Sour beers: adding bacteria to the mix
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We grimace at the taste, and the discovery is a surprise… but sours have carved out a permanent niche in the craft beer market. Their acidic taste is a shared trait, but the brewing methods are different and so are the flavour profiles.
Brewers can choose from a range of processes when souring a beer, but most techniques are based on the use of acid-producing bacteria. Lactic acid bacteria – a popular group of souring agents that include Lactobacillus and Pediococcus – are used to ferment the sugars in the beer, converting them into lactic acid. This simple process is similar to the method used for making yogurt or sauerkraut. Here are some souring methods that use these bacteria.
Acidifying the mash/wort
In this popular acidification technique, bacteria are added pre-boil to either the mash (a mix of grist and water) or the wort (a liquid solution extracted from the mash). In an air-tight tank, at the right temperature, the bacteria will acidify the sweet liquid in roughly 24 hours. The wort, once soured, goes through the normal brew process: boiling and fermentation.
This technique, generally known as "sour mash" or "sour wort,” works quickly and creates an up-front, simple acidity. Most summer sour beers – especially the fruit ones – are made this way. It’s also the traditional method used to brew two German beer styles: Berliner Weisse and Gose.
Simultaneous fermentation and acidification
In their ongoing quest to simplify brewing processes, various breweries and yeast laboratories have developed yeast and bacteria blends that can be used to ferment and acidify the beer at the same time. The process only takes a few days, and the degree of acidity varies for each blend. The up-front acidity produced is not very complex.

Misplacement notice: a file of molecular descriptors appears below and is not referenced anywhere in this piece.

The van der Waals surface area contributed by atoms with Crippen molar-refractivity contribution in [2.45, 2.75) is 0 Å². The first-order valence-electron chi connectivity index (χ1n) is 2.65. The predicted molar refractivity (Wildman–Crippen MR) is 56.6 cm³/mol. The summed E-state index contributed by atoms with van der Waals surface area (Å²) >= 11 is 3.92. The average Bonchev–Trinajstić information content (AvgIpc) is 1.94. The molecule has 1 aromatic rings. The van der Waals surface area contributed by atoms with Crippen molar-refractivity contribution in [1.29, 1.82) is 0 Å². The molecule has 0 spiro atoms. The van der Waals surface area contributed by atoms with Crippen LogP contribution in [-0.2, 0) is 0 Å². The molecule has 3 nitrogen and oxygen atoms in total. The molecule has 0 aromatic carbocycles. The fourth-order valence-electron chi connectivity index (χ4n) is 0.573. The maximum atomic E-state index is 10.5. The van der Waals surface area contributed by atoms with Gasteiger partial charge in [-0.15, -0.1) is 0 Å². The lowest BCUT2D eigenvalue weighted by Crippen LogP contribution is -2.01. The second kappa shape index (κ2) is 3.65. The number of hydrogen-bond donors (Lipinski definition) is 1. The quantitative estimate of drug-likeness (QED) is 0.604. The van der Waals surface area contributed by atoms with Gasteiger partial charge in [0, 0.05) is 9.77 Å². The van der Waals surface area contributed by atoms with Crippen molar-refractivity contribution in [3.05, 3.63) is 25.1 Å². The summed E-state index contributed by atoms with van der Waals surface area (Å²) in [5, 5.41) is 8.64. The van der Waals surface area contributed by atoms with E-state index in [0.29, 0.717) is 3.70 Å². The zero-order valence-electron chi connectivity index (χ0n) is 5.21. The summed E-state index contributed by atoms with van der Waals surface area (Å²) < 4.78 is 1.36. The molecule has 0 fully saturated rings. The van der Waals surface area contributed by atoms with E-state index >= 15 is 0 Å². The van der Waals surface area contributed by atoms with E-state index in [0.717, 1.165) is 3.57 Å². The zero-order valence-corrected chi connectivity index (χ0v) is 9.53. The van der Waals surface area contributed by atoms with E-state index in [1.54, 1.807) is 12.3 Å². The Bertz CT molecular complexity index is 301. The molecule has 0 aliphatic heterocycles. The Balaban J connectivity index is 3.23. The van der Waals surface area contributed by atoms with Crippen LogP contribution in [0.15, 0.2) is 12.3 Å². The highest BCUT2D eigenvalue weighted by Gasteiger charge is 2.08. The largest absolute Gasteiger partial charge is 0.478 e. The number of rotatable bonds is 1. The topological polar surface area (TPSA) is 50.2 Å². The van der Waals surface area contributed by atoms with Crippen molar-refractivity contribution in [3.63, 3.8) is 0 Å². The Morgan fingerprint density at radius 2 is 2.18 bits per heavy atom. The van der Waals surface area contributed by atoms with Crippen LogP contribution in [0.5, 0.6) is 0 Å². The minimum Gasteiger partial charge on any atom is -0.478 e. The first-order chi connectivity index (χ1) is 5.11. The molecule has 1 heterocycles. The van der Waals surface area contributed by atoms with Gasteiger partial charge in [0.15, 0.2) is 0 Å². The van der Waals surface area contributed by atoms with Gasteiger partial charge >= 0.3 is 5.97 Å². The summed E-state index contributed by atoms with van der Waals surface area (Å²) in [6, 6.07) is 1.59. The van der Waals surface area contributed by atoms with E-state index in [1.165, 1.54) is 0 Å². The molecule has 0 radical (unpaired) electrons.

The acid-producing bacteria can also be added post-alcoholic fermentation, in a stainless steel vat or a wooden barrel. This process can take weeks – even months – and usually yields a more complex result.
Barrel-aged beers are more likely to be exposed to oxygen, and to therefore produce acetic acid – the type of acid vinegars are made of. It’s nice in small quantities, but too much can be bad news. It’s the hallmark of oud bruin and Flanders red.
This age-old technique combines two processes – acidification and fermentation – into one. What’s different is that the choices are left to nature, rather than made by the brewer. The surrounding yeasts and bacteria are deposited on the hot wort post-boil, as it is air-cooled.
Once the liquid reaches room temperature after several hours’ exposure, the mixture is transferred into a tank for fermentation – a process that takes one to three years. The tank also contains yeast, bacteria and micro-organisms in the thousands, and the final result is of unmatched complexity. This technique is used to make Belgian lambics, and is now being adopted by more and more North American – even Quebec – breweries that have decided to “go bold.”
Blending and acidification using fruit
A brewer looking to create a slightly complex beer with a hint of tartness may try a blending technique. For example, they may add 20% sour beer to a wheat beer or a saison to give it a little bite.
Acidic fruits, such as cranberries, sea berries or honeyberries, can also add an acid note. Once the sugar in the fruit has fermented, the acidity remains in the beer.
The world of acidic tasting beers is vast, and offers all sorts of potential. What’s more, the wide range of sour beer styles and flavours presents a new option for every occasion… and as we enter the warmer months, this brew is a must-try.
Written by Yan Lortie, Beer Sommelier
THE BORÉALE SOUR BEERS Last June, Boréale released its first sour beer for the Épisode range. "À Coup Sûr" is a beer with tropical fruits: Mango, Pineapple, Passion Fruit.
This month, Boréale has launched "Tempo," a sour beer with berries: raspberry, blackberry, blueberry, and cherry.
The method used for acidification is simultaneous fermentation and acidification by a yeast.